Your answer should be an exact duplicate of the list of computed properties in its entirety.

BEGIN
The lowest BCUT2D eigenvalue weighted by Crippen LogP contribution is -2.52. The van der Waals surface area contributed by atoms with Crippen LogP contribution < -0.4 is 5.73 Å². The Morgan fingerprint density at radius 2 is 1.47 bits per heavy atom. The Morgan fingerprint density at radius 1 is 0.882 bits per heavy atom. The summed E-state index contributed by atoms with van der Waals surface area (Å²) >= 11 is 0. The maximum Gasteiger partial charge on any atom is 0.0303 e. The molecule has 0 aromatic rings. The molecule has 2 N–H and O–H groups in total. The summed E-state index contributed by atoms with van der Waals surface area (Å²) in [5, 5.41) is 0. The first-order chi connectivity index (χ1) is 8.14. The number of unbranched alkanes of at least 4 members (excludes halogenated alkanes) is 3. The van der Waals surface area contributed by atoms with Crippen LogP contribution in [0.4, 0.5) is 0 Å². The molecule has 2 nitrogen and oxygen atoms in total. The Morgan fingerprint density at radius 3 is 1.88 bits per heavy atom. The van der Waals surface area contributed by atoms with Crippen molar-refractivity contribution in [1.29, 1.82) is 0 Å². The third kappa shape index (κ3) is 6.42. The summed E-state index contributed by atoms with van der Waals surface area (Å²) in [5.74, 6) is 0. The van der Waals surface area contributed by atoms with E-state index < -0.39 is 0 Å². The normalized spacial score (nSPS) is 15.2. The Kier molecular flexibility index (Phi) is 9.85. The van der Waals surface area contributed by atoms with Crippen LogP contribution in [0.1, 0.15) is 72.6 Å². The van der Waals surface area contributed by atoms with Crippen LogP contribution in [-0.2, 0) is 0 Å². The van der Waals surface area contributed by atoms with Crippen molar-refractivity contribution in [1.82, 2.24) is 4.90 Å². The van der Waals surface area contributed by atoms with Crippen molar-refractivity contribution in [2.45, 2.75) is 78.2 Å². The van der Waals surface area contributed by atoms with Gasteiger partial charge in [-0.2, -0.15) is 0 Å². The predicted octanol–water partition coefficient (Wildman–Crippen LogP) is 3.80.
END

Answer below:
The lowest BCUT2D eigenvalue weighted by Crippen LogP contribution is -2.52. The van der Waals surface area contributed by atoms with Crippen LogP contribution < -0.4 is 5.73 Å². The Morgan fingerprint density at radius 2 is 1.47 bits per heavy atom. The Morgan fingerprint density at radius 1 is 0.882 bits per heavy atom. The summed E-state index contributed by atoms with van der Waals surface area (Å²) >= 11 is 0. The maximum Gasteiger partial charge on any atom is 0.0303 e. The molecule has 0 aromatic rings. The molecule has 2 N–H and O–H groups in total. The summed E-state index contributed by atoms with van der Waals surface area (Å²) in [5, 5.41) is 0. The first-order chi connectivity index (χ1) is 8.14. The number of unbranched alkanes of at least 4 members (excludes halogenated alkanes) is 3. The van der Waals surface area contributed by atoms with Crippen LogP contribution in [0.4, 0.5) is 0 Å². The molecule has 2 nitrogen and oxygen atoms in total. The Morgan fingerprint density at radius 3 is 1.88 bits per heavy atom. The van der Waals surface area contributed by atoms with Crippen molar-refractivity contribution in [1.29, 1.82) is 0 Å². The third kappa shape index (κ3) is 6.42. The summed E-state index contributed by atoms with van der Waals surface area (Å²) in [5.74, 6) is 0. The van der Waals surface area contributed by atoms with E-state index < -0.39 is 0 Å². The normalized spacial score (nSPS) is 15.2. The Kier molecular flexibility index (Phi) is 9.85. The van der Waals surface area contributed by atoms with Crippen LogP contribution in [0.1, 0.15) is 72.6 Å². The van der Waals surface area contributed by atoms with Crippen LogP contribution in [-0.2, 0) is 0 Å². The van der Waals surface area contributed by atoms with Crippen molar-refractivity contribution in [1.82, 2.24) is 4.90 Å². The van der Waals surface area contributed by atoms with Crippen molar-refractivity contribution in [2.45, 2.75) is 78.2 Å². The van der Waals surface area contributed by atoms with Gasteiger partial charge in [-0.2, -0.15) is 0 Å². The predicted octanol–water partition coefficient (Wildman–Crippen LogP) is 3.80.